Ashli Sims, News On 6
TULSA, Oklahoma -- The first site closed after consolidation at Tulsa Public Schools is now for sale.
The school board declared eight schools and one vacant property surplus earlier this month. That clears the way for the sales.
Wilson Middle School is the first up for sale. The building's possible fate has neighbors buzzing.
"As soon as we heard that Wilson was possibly going to be closed, there was a lot of concern in the neighborhood," Tom Neal, of the Renaissance Neighborhood Association, said.
Tom Neal is president of the Renaissance Neighborhood Association.
"It would certainly be a shame to see it torn down. Tulsa has torn down so many of our buildings," Neal said.
Rumors abound, mostly that the building has a buyer and it's a done deal.
"We have heard that actually about a number of our buildings, but the law very clearly prohibits that," Trish Williams said.
Tulsa Public Schools' Chief Financial Officer Trish Williams says there has been interest, but no deal.
Companies and individuals will have 20 days to make their offers and until that process is over the bids will be sealed. The school board doesn't have to take the top bidder.
"They are certainly interested in getting a good financial deal for the district, but it has to be a good deal for the community. so we will have to balance those interests as we go through the process," Williams said.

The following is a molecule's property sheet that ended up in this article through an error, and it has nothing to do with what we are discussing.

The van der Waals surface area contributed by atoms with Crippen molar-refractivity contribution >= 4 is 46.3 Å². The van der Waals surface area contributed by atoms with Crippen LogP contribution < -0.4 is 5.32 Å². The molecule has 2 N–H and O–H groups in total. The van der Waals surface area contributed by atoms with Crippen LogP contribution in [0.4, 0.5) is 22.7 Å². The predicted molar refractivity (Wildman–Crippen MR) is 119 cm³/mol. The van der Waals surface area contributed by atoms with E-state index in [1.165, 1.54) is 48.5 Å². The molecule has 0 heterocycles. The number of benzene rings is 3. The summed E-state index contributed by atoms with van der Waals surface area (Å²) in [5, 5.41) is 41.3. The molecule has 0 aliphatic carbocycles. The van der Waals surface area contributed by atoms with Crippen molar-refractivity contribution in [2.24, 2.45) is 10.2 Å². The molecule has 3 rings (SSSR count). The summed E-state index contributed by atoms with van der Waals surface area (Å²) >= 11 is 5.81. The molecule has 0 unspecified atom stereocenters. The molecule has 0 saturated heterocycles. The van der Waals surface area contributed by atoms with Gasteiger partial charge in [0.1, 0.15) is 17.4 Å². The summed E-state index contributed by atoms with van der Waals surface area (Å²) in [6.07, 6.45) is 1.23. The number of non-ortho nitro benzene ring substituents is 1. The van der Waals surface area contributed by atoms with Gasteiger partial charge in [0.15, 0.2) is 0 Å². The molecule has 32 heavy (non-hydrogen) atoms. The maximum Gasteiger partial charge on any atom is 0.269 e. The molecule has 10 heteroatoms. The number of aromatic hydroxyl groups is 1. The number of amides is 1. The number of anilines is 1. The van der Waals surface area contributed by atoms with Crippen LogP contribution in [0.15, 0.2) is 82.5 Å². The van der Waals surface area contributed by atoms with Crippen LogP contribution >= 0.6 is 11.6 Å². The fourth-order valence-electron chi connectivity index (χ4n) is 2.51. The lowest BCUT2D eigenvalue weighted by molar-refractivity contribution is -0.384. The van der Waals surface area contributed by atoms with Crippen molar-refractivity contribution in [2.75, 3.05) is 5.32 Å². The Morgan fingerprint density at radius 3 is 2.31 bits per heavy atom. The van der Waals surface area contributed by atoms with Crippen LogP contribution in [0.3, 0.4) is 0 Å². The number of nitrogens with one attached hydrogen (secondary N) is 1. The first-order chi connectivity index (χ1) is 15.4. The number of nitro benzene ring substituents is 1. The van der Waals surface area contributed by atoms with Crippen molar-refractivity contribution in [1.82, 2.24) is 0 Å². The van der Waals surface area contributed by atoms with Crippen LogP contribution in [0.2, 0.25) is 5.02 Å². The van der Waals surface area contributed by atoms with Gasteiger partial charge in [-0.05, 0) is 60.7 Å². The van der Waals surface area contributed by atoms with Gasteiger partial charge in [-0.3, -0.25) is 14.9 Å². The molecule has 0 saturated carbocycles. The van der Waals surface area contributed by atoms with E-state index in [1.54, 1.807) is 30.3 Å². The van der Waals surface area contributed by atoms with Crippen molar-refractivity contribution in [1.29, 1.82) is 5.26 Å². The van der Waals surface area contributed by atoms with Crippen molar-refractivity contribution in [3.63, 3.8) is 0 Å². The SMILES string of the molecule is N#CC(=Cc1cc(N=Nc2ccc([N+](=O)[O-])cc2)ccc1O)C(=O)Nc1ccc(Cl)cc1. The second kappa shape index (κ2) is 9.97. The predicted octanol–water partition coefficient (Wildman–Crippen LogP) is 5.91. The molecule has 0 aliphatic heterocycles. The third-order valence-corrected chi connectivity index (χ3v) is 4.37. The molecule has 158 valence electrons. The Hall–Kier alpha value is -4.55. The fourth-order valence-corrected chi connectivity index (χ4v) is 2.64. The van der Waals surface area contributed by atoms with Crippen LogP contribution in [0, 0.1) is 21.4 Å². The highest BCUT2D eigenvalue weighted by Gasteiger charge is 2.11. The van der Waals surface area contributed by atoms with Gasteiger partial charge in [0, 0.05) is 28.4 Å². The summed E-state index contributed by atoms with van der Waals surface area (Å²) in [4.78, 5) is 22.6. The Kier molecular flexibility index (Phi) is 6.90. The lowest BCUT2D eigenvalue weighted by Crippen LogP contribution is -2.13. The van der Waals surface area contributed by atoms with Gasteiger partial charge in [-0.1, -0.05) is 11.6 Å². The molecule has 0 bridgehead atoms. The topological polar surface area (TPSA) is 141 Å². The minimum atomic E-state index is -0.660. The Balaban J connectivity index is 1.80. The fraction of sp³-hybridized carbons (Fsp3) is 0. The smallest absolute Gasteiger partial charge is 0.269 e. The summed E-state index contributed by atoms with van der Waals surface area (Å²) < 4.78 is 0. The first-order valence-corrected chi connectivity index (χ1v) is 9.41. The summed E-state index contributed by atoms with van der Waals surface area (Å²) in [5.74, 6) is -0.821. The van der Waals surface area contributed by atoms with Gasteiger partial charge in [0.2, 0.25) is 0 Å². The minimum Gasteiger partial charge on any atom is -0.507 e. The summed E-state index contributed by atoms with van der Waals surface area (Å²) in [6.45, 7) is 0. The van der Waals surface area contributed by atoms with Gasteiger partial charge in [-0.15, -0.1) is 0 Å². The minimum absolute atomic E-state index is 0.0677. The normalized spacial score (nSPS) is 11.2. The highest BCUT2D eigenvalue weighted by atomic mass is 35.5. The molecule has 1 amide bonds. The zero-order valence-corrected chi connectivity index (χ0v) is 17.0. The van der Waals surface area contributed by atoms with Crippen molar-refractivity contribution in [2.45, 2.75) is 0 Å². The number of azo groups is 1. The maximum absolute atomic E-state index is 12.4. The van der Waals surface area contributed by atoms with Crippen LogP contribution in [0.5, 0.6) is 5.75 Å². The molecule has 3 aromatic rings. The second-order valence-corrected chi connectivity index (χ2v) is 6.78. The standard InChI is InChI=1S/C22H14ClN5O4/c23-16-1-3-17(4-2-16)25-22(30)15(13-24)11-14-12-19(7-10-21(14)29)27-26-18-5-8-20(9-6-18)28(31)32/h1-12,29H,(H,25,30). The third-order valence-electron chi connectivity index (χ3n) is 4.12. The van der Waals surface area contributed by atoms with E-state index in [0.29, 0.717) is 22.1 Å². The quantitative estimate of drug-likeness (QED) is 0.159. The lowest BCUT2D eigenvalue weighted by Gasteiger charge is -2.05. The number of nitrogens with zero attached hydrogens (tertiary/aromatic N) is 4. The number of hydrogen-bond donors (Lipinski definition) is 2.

The neighbors have their favorites, including a few who are already in the area.
"Not everyone, but many people would consider TU a pretty good neighbor," Neal said. "Haven't always been. But the last few years they've done so much to improve the campus. I would say that might be my first choice."
The University of Tulsa refused to comment on the matter. Whoever ends up bidding, the district will have a tough time picking one.
School leaders want to do what's right for the community, but they're on the precipice of a budget busting year. Stimulus dollars are running out, state dollars are coming up short and their budget could be $17 million smaller for next year.
"So there is no question that the successful sale of these properties is really going to help see us through the next couple of years," Williams said.
To top it all off, there's another complication and that's bond money.
The district invested more than three million dollars in Wilson through bonds. That money has to be used to pay down the debt. So if the price isn't right, it may not be worth it for the district to sell at all.